Local communities can hang on to iconic red telephone boxes

The picture shows a night clubber trying out the 5,000th phone box to be adopted!

The much loved red telephone box is being given a new lease of life up and down the country as a result of a popular BT initiative.

From housing life-saving heart defibrillators to being transformed into miniature art galleries and lending libraries, cafés, tourist information centres and sweet shops – redundant red phone boxes are being put back into use thanks to BT’s ‘Adopt a Kiosk’ scheme.

Across the West Midlands around 455 phone boxes have now been transformed while 5000 have been adopted across the UK.

They include three in Cannock district, two in Stoke-on-Trent, 12 in East Staffordshire, 14 in the Lichfield area, six in Newcastle-under-Lyme, six in South Staffordshire, 17 in Stafford & Stone district and 21 in Staffordshire Moorlands.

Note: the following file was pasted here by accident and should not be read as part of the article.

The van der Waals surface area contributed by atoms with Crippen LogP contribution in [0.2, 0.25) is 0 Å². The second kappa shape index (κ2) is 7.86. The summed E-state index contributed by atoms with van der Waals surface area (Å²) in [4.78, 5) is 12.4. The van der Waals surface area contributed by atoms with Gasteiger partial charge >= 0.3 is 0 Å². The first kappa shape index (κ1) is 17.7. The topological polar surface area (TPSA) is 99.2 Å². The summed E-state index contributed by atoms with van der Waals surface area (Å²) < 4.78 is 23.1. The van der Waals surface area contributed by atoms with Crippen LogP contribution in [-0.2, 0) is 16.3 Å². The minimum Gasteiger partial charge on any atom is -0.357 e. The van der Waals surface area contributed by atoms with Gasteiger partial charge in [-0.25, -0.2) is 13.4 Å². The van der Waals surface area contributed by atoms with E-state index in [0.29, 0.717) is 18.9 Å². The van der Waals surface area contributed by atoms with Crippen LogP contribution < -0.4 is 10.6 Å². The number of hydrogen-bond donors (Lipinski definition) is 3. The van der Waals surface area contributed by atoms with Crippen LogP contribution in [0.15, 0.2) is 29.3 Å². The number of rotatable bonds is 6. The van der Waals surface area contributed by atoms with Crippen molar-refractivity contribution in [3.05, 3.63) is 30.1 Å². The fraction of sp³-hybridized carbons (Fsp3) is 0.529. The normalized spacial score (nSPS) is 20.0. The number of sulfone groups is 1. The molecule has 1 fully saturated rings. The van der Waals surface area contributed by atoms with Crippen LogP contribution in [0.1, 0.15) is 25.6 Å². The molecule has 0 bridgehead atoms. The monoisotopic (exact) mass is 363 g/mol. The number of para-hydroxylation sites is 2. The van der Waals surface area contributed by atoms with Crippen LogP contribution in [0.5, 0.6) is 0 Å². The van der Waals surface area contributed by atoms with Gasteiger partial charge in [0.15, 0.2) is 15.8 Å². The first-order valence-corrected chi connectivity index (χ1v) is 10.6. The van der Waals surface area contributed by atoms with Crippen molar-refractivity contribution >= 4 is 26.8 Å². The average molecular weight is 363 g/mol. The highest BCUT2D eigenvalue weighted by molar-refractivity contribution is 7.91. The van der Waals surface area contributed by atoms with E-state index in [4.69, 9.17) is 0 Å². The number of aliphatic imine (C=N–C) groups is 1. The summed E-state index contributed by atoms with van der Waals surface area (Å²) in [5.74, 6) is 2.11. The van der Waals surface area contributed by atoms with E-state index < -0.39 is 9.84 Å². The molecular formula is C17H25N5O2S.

Katherine Bradley, commercial and operations manager for BT Payphones, said:

“The Adopt a Kiosk programme has proved to be a huge success. With use of payphones declining by more than 90 per cent in the last decade, many phone boxes are no longer needed as working payphones. But villages and towns across the country have been keen to keep them because the red kiosks are often an integral part of the local community.

“Rather than leave the phone boxes empty, they have come up with a huge variety of uses, ranging from mini libraries and mini art galleries to tourist information centres and grocery shops – or the boxes have been equipped with the latest lifesaving heart defibrillator equipment.”

The ‘Adopt a Kiosk’ programme was introduced in 2008 for communities wanting to keep a traditional red phone box which is no longer needed as a payphone.

The UK’s 5,000th adoption took place in the Devon town of Kingsbridge where the town council has turned it into what is believed to be the world’s smallest nightclub.

Communities or individuals can ‘adopt’ or take ownership of a box for £1 if they are a:

  • recognised local authority, such as a district or borough council
  • parish, community, town council or equivalent
  • registered charity or community interest company
  • private land owner – anyone who has a BT telephone box on their land.

Further details are available at www.bt.com/adopt